Here we go — Finals even 1-1!



FitzbeatsquareMIAMI — Covering my 25th NBA Finals and the very last for legendary Commissioner David Stern, I have to be prepared for the unexpected, like being in the middle of tropical storm Andrea, which caused flooding in many areas of south Florida. Stern, after 30 years on the job, suggested at his final news conference that the Miami vs. San Antonio match-up is the most anticipated NBA Finals in 30 years.

He does know his basketball, and he has done a remarkable job of improving the product and the global demand of the NBA. When you consider that 215 countries are enjoying the Finals in 47 languages, Stern might be right.

One team, San Antonio, features Tim Duncan, the 16-year four-time NBA champion and two-time MVP, versus Miami, the defending champions, with four-time MVP LeBron James. This is the third-straight year the Heat have reached the Finals.

Not since the 1996-97 Chicago Bulls has a team from the Eastern Conference made three straight trips to the Finals. Game one the Spurs won 92-88 thanks to Tony Parker and Tim Duncan combining for 41 points. Not even a triple double by James could prevent the Spurs from snatching away the prized home-court advantage the Heat worked all year to preserve.

Parker, the MVP of the 2007 NBA Finals, scored a huge basket after falling to floor with the shot clock going down, faked James in the air, and hit the circus shot. The Spurs had just four turnovers in the win.

Game two, the Heat had to win with the next three games in San Antonio. The Heat busted open a tight game with three minutes left in the third and went on a 30-5 run to even the Finals with a 103-84 win.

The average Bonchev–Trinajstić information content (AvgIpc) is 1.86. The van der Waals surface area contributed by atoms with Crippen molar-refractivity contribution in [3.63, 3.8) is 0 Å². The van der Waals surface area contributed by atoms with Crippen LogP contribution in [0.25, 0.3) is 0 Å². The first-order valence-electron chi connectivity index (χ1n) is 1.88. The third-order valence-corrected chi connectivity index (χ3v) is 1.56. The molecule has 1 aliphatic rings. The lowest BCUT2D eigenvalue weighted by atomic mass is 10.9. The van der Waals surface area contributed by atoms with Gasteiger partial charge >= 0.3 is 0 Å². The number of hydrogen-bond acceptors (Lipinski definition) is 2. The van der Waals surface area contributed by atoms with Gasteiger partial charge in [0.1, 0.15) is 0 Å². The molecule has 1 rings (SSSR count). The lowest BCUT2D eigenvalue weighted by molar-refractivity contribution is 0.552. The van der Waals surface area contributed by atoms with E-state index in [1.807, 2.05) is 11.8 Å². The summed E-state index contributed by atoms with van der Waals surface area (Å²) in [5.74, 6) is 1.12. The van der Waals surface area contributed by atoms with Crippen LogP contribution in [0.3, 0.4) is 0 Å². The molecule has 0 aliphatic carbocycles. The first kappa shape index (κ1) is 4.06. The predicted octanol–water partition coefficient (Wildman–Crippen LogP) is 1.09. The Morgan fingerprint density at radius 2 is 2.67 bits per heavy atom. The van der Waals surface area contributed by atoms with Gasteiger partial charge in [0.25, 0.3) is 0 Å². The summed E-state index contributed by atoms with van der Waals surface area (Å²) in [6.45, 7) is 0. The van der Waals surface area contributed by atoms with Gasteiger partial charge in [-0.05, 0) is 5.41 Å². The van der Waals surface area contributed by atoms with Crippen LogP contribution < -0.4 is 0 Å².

Game two featured another highlight moment, this one again involving James, who soared and blocked a dunk attempt by Tiago Splitter at the rim that was spectacular and ignited the Heat to victory. It was also the first win by James in the NBA Finals vs. San Antonio after five straight losses. History says the winner of game one has won 47 of 66 NBA Finals.

The Finals have just begun, and a major trend has developed. The Spurs won game one with just four turnovers, and the Heat won game two with just six turnovers. The Heat have led both games at halftime 52-49 and 50-45.

Both teams feature their big three stars: Parker, Duncan and Manu Ginobili for the Spurs, James, Dwyane Wade and Chris Bosh for Miami. After the first two games, the team whose big three played best has won each game.

Parker, Duncan and Ginobili combined to score 54 points in game one to 48 for James-Wade-Bosh. Game two, James-Wade-Bosh combined out-scored 39 to 27 Parker-Duncan-Ginobili. Four-time NBA Championship Coach Gregg Popovich said, on defending James, “Nobody is going to stop LeBron James for all the reasons that we all know, but to try to make him work and maybe deny a catch here and there is important. Kawhi Leonard did the best job he could.”


Larry Fitzgerald can be heard weekday mornings on KMOJ Radio 89.9 FM at 8:25 am, on WDGY-AM 740 Monday-Friday at 12:17 pm and 4:17 pm, and at He also commentates on sports 7-8 pm on Almanac (TPT channel 2). Follow him on Twitter at FitzBeatSr. Larry welcomes reader responses to, or visit